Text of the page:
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Author Archives: John Stephens

03.01.19

UNAIDS gives and gets advice on “Zero Discrimination Day”

By John Stephens

Today, the United Nations marks “Zero Discrimination Day,” an annual day of celebration that they made up in 2014. The day is meant to promote equality in all aspects of life, but in practice it seems to be a UNAIDS affair focused on discrimination against people living with HIV. Every member of the United Nations […]

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01.11.19

A legal fight against Kenya’s discriminatory HIV laws kicks off in the Nairobi High Court

By John Stephens

With the support of their loved ones and a sharp legal team from KELIN, a group of brave Kenyans living with HIV has challenged some of the world’s harshest HIV criminalization laws. Galvanized by the Positive Justice Campaign, their petition asks the Nairobi High Court to strike down as unconstitutional section 26 of Kenya’s Sexual […]

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12.13.18

Bringing human rights and the law to the fight against TB in prisons

By John Stephens

The world over, prisons provide ideal conditions for TB transmission—globally, TB incidence in prisons is 33 times that in the general population; and new data confirms that TB in prisons spills over into communities. In other words, prisons are like TB factories that drive TB epidemics all over the world. This November and December, the […]

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11.09.18

Swift legal intervention mitigates a drug-resistant tuberculosis outbreak in Malawian prisons, but the worst could still be ahead

By John Stephens

A recent outbreak of drug-resistant tuberculosis in Malawian prisons should be a wake up call. It shouldn’t be a surprise that six people in Malawi’s nightmarishly congested prisons contracted drug-resistant TB—the prisons provide ideal conditions for the bacteria to thrive and spread. This is true of many prisons throughout the world, especially in countries with high […]

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10.09.18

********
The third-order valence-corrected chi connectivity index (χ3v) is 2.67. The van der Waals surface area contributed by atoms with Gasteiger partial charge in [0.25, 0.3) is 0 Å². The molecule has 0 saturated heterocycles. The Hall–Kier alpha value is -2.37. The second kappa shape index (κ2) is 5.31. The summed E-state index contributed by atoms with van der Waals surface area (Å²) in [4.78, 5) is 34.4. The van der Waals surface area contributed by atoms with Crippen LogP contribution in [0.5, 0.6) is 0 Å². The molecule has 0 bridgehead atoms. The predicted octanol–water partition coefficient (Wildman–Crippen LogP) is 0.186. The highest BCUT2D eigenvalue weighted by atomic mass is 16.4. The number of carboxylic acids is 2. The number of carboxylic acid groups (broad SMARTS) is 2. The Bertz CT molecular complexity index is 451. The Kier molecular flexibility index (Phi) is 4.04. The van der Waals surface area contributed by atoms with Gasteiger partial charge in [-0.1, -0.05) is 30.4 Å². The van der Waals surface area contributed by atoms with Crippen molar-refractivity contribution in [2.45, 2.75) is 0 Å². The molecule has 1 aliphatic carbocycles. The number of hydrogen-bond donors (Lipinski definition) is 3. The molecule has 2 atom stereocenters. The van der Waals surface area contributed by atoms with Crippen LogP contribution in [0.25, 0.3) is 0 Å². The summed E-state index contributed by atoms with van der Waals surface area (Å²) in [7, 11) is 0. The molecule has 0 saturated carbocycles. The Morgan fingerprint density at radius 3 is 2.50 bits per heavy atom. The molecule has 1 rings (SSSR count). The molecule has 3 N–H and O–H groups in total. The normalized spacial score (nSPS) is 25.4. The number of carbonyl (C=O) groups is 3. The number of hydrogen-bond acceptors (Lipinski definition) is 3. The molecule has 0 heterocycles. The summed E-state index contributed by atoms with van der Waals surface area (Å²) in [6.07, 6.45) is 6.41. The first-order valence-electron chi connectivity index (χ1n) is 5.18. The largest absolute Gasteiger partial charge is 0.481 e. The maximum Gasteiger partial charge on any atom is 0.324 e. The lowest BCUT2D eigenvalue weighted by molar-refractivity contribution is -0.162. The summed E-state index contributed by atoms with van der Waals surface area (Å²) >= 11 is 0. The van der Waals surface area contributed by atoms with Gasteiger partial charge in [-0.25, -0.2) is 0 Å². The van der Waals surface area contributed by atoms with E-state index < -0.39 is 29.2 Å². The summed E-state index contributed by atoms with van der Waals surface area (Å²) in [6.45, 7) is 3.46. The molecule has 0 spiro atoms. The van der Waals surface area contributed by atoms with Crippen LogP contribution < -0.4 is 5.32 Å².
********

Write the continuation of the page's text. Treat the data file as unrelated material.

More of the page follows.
We need new laws: new report shows the nature of coercion and criminalization in TB-related laws

By John Stephens

On September 26, 2018, the United Nations General Assembly approved a Political Declaration that sets out the first globally coordinated response to one of the greatest public health and human rights crises of our time, tuberculosis (TB). United Nations documents are typically structured by two main elements, “preambular paragraphs” and “operative paragraphs;” the former provide context […]

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07.16.18

The incivility of (too-) civil society in the tuberculosis response

By John Stephens

Anyone who knows the world of the global tuberculosis response knows, too, its refrain: “We must do for TB what we did for HIV!” It is less rallying cry than lament.  Those of us who form part of “civil society” at the international level in the TB world attend the big TB conferences, but mostly […]

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06.18.18

What happens today matters: a last chance to save the Political Declaration of the United Nations High Level Meeting on Tuberculosis

By John Stephens

Today, the United Nations General Assembly will, for better or worse, shape the next decade of the global response to the world’s deadliest infectious disease. Millions of people will feel the decisions made today. Millions of lives will be won or lost as member states barter and jockey over the content of the Political Declaration […]

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05.20.18

A New and Unsettling Force for Health and Beyond—The Poor People’s Campaign: A National Call for Moral Revival

By John Stephens

In the year before his murder in April 1968, the Rev. Dr. Martin Luther King embarked on a new era of justice work in which he aligned with organized labor and the poor to unite a movement across racial, gender, ethnic, religious, and geographic lines. King’s “Poor People’s Campaign” marked the connections between the various […]

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04.30.18

Who will lead the TB response?

By John Stephens

“We will have to put poor people from affected communities at the centre of our response. We will have to organise and mobilise. And then be willing to hold our governments to account.” ~ Anele Yawa, General Secretary of the Treatment Action Campaign   A turning point for tuberculosis? This could be a big year […]

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The views reflected in this blog are those of the individual authors and do not necessarily represent those of the O’Neill Institute for National and Global Health Law or Georgetown University. This blog is solely informational in nature, and not intended as a substitute for competent legal advice from a licensed and retained attorney in your state or country.

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